Chadwell Family Crest, Coat of Arms and Name History

Chadwell Family Coat of Arms

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Chadwell Coat of Arms Meaning

Chadwell Name Origin & History

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Chadwell Coat of Arms Meaning

The four main devices (symbols) in the Chadwell blazon are the fesse dancette, fesse lozengy, mullet and swan’s head. The three main tinctures (colors) are argent, azure and or .

Argent is the heraldic metal Silver and is usually shown as very pure white. It is also known more poetically as pearl, moon (or luna) 1Understanding Signs & Symbols – Heraldry, S. Oliver & G. Croton, Quantum, London, 2013, P53. In a sketch or drawing it is represented by plain, unmarked paper 2A Glossary of Terms used in British Heraldry, J.H. Parker, Oxford, 1847, P11.

The bright, strong blue color in Heraldry is known in English as azure, and similarly in other European languages – azul in Spanish, azurro in Italian and azur in French. The word has its roots in the Arabic word lazura, also the source of the name of the precious stone lapis lazuli 3A Glossary of Terms used in British Heraldry, J.H. Parker, Oxford, 1894, Entry:Azure. Despite this, those heralds who liked to associate colours with jewels chose instead to describe blue as Sapphire. According to Wade, the use of this colour symbolises “Loyalty and Truth” 4The Symbolisms of Heraldry, W. Cecil Wade, George Redway, London, 1898 P36.

The bright yellow colour frequently found in coats of arms is known to heralds as Or, or sometimes simply as Gold.5Boutell’s Heraldry, J.P. Brooke-Little, Warne, (revised Edition) London 1970, P 27. Along with, argent, or silver it forms the two “metals” of heraldry – one of the guidelines of heraldic design is that silver objects should not be placed upon gold fields and vice versa 6A Complete Guide to Heraldry, A.C. Fox-Davies, Bonanza (re-print of 1909 Edition), New York, 1978, P85. The yellow colour is often associated with the Sun, and the zodiacal sign of Leo.7Understanding Signs & Symbols – Heraldry, S. Oliver & G. Croton, Quantum, London, 2013, P53.

The fesse is a broad horizontal band across the centre of the shield, in very ancient times it was said to occupy one third of the area height of the shield 8A Complete Guide to Heraldry, A.C. Fox-Davies, Bonanza (re-print of 1909 Edition), New York, 1978, P117, however it soon became somewhat narrower. This created an opportunity to add decorative edging to the band, of many forms, and to very pleasing artisitic effect, at least close up – it must be admitted that at distance some of the forms are hard to distinguish! Dancettee (sometimes spelled dancetty or dancy) is a bold, zig-zag pattern, perhaps the most distinctive of the patterned edges. Purists might argue that the French variant denché Is not the same, being of larger size and with the points being 90º, but there is much variation in actual practice so the difference is perhaps not that meaningful.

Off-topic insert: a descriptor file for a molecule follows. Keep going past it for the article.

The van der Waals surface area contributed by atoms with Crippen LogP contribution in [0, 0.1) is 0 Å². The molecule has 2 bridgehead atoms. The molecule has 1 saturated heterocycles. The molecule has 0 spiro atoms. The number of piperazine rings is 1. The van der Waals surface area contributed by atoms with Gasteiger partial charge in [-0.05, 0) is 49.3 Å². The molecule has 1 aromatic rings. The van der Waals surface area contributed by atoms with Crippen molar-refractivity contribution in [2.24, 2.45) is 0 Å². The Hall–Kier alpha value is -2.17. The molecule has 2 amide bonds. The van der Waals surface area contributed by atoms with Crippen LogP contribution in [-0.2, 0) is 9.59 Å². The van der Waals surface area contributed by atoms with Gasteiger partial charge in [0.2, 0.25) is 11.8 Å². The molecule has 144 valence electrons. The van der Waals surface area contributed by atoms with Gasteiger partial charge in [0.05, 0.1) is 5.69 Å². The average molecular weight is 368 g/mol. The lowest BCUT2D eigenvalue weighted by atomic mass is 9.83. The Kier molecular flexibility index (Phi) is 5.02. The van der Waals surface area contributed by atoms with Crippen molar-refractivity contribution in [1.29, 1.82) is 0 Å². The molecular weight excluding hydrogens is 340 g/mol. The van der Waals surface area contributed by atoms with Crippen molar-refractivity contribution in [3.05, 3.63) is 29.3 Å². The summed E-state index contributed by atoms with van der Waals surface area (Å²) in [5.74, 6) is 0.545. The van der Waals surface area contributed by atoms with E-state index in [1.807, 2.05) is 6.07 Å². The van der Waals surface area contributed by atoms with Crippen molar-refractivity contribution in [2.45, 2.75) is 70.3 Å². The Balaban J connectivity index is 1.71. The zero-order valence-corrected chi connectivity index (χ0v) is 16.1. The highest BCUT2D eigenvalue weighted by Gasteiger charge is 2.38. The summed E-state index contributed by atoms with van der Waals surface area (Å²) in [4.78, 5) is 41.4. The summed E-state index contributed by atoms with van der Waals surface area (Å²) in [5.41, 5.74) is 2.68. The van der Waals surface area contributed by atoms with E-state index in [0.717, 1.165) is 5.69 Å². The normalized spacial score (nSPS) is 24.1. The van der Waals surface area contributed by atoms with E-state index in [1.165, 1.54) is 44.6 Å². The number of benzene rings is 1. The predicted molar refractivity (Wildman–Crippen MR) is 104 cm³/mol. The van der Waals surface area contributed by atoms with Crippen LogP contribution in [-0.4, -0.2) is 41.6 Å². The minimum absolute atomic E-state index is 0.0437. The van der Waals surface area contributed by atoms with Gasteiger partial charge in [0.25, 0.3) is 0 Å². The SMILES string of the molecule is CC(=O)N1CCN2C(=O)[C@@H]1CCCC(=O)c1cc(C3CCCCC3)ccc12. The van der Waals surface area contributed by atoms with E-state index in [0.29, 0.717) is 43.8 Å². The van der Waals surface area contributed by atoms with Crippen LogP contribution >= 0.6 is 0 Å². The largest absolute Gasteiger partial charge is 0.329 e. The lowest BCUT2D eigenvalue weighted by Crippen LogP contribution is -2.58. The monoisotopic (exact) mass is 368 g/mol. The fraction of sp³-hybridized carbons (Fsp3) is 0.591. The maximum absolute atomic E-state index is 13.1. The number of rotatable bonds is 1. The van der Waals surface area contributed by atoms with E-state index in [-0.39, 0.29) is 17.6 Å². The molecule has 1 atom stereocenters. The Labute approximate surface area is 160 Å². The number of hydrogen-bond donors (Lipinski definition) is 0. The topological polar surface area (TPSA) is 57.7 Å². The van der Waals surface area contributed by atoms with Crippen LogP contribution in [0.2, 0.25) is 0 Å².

The fesse is a broad horizontal band across the centre of the shield, in very ancient times it was said to occupy one third of the area height of the shield 9A Complete Guide to Heraldry, A.C. Fox-Davies, Bonanza (re-print of 1909 Edition), New York, 1978, P117, however it soon became somewhat narrower. A special form, the fesse lozengy is made up of single coloured lozenge (diamond) shapes placed vertically, side by side across the field, where the fesse would normally be. Arguably, this should really be described as so-many lozenges conjoined in fess, to avoid confusion with the patterning lozengy, which is a treatment over the whole field of alternating coloured diamond shapes 10Boutell’s Heraldry, J.P. Brooke-Little, Warne, (revised Edition) London 1970, P 321. Whatever the terminology this is a striking addition to any coat of arms, and the square-like form has encouraged Wade, the noted heraldic author to associate its use with Constancy…verity and probity” 11The Symbolisms of Heraldry, W. Cecil Wade, George Redway, London, 1898 P100.

The heraldic mullet, not to be confused with the fish of that name, is shown as a regular, five pointed star. This was originally, not an astronomical object, but represented the spur on a horseman’s boot, especially when peirced, with a small circular hole in the centre it represents a type of spur known as a “rowel” 12Boutell’s Heraldry, J.P. Brooke-Little, Warne, (revised Edition) London 1970, P 97. A clear example can be found in the arms of Harpendene, argent, a mullet pierced gules. The ancient writer Guillim associated such spurs in gold as belonging to the Knight, and the silver to their esquires 13A Display of Heraldry, J. Guillim, Blome, London, 1679, P107. In later years, Wade linked this five pointed star with the true celestial object, the estoile and termed it a “falling star”, symbolising a “divine quality bestowed from above” 14The Symbolisms of Heraldry, W. Cecil Wade, George Redway, London, 1898 P105.

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Origin, Meaning and Family History of the Chadwell Name

Chadwell Origin:

England

Origin of Chadwell:

The Chadwell surname originally derives from an Anglo-Saxon origin. It is a locational surname stemming from any one of the areas named as “Caldwell” in North Yorkshire and Warwickshire, “Cauldwell” in Bedfordshire, Derbyshire and Nottinghamshire, and other regions called with the similar components like “Chadwell,” “Chardwell” and “Caudle Green.” The area in Yorkshire is listed as “Caldeuuella” in the Domesday Book of 1086. It’s meaning and origin is a combination of two words, one of which is “the cold water source, or lake”, from the Olde English pre 7th Century word “cald, ceald”, which means cold or cool, combined with the word “well, waell”, which means stream, flow lake or well. The surname also appeared in Scotland, where it acquires from “Caldwell” in Renfrewshire. There are a great many variations of the new surname, varying from Caldwell, Cau(l)dwell, and Cawdell to Cadwell, Coldwell, and Chadwell. John Caldwell married Margaret Matthews at St. George’s, Hanover Square, London, in the year 1581.